STATE COLLEGE— Big, blue numbers that line the suites at Beaver Stadium honor the years of Penn State’s unbeaten, national championship and Big Ten winning squads. Among the years listed is 2012, but not because of game results — that team finished second in its conference and wasn’t allowed to play in a bowl.
That number honors the players who stuck around to help the Nittany Lions rebuild after the Jerry Sandusky child abuse scandal, when NCAA sanctions punishing the school for mishandling the case meant they could transfer easily without losing eligibility, to play elsewhere unhindered by scholarship and bowl restrictions.
Most players — many recruited by legendary coach Joe Paterno, who was fired, then died before the punishments were levied — stuck with a program that some believed no longer deserved to exist.
Seven players who were true freshmen on that team are now seniors playing in their last game at Beaver Stadium when No. 8 Penn State (9-2, 7-1 Big Ten, No. 8 CFP) plays Michigan State (3-8, 1-7) on Saturday. Four more were incoming recruits.
“These are the guys that stuck with this program and helped lead the program through probably one of the darkest times that it’s ever seen and one of the darkest times that a program’s ever seen in college football history,” sophomore quarterback Trace McSorley said. “These seniors were completely instrumental in keeping this program alive and getting the program through everything.”
Now, they have a chance to add their final year to the stadium’s grey facade because of victories on the field.
A title is possible: Winners of seven straight, the Nittany Lions can clinch a berth in the Big Ten championship with a victory and an Ohio State win over Michigan. Penn State players will likely know the result before their game kicks off.
Senior linebacker Brandon Bell, who committed to Penn State in the wake of the Sandusky scandal, admitted earlier this year he didn’t think the Nittany Lions would return to national relevance during his career.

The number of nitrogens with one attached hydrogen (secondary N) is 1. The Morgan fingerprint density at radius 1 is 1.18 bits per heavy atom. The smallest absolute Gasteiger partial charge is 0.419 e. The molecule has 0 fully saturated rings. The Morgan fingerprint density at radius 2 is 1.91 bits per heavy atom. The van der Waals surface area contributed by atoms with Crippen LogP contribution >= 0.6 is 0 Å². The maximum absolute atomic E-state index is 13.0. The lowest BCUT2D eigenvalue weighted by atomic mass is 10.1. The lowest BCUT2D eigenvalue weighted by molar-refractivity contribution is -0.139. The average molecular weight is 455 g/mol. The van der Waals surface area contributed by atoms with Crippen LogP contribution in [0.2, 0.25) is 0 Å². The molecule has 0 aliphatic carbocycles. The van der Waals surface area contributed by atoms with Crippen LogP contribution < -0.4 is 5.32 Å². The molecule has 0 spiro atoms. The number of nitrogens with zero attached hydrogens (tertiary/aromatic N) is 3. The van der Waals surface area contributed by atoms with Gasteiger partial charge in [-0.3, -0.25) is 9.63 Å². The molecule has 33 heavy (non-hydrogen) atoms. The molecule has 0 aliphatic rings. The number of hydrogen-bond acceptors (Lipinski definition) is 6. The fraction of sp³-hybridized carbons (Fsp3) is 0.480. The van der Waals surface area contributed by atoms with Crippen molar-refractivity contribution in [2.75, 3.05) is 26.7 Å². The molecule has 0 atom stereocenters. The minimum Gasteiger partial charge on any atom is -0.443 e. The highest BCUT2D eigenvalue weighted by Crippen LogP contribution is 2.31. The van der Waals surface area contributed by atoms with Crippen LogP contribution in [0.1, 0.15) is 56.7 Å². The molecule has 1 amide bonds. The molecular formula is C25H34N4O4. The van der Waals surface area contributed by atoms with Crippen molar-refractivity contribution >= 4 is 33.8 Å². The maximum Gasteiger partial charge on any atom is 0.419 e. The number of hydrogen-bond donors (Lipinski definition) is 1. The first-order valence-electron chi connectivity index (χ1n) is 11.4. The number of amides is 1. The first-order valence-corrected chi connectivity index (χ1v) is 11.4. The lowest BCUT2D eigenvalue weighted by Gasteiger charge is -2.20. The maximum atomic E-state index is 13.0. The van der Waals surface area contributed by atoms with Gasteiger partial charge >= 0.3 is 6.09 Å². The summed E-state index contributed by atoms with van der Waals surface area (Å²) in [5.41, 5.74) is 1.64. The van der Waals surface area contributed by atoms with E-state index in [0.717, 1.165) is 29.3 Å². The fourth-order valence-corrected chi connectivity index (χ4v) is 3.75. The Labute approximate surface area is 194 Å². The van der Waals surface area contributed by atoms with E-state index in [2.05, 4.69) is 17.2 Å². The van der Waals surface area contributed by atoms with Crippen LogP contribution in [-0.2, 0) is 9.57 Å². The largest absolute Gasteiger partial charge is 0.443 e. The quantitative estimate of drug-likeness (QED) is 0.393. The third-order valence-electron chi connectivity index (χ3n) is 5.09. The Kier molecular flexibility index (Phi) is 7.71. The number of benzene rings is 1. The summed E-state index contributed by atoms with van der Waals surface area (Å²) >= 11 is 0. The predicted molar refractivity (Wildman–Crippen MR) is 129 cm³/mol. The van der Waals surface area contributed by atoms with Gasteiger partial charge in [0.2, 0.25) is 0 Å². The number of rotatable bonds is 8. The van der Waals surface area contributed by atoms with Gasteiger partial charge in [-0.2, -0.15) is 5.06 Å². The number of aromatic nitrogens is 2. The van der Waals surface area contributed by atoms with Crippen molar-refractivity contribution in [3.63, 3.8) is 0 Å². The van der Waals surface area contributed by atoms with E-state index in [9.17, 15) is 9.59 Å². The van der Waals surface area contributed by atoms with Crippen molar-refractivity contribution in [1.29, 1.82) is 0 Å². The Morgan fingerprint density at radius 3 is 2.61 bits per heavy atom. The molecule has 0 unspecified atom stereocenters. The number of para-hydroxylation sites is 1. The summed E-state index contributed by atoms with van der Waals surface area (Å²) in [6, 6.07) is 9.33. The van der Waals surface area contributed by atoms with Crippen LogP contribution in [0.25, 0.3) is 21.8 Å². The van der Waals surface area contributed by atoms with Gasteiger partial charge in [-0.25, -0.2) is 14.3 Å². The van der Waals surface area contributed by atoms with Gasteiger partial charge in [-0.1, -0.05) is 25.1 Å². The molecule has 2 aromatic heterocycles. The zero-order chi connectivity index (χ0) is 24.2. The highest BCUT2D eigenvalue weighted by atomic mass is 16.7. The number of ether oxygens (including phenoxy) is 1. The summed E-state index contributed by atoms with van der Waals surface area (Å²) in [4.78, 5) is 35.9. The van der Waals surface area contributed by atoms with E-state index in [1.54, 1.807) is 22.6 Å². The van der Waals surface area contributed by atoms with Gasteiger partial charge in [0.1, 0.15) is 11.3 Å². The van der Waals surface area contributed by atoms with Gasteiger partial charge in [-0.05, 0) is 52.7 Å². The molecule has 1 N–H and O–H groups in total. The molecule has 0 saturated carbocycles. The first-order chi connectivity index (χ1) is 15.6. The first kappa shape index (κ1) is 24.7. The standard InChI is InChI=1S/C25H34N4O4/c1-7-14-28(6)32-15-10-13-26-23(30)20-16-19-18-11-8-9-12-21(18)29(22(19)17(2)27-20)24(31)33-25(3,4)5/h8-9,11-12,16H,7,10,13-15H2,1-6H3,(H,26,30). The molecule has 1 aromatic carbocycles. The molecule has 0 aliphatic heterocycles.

“It’s great to be in the conversation,” Bell said. “Coming here, staying here, the circumstances didn’t matter. We wanted to be successful. We knew that wasn’t going to be easy.”
Penn State’s sudden ascent following three-straight seven-win seasons can be traced to its focus. Coach James Franklin has maintained his all season, never cracking when asked about rankings or big-picture scenarios, instead opting to talk simply about the opponent for that week.
“None of that matters if we don’t handle on business on Saturday,” Franklin said. “After the game is over, then we’ll find out kind of what your next step in our journey is.”
Franklin said he has yet to discuss with his staff whether to show the Ohio State-Michigan game on the Beaver Stadium video boards as his players warm up. He says he knows his players will be aware of it, regardless.
Before a possible conference title game, and a chance to perhaps reach the College Football Playoff, is the work of playing Michigan State, senior defensive end Evan Schwan said.
“As a freshman, I never thought that I’d be sitting here talking to you guys about what lies ahead,” Schwan said.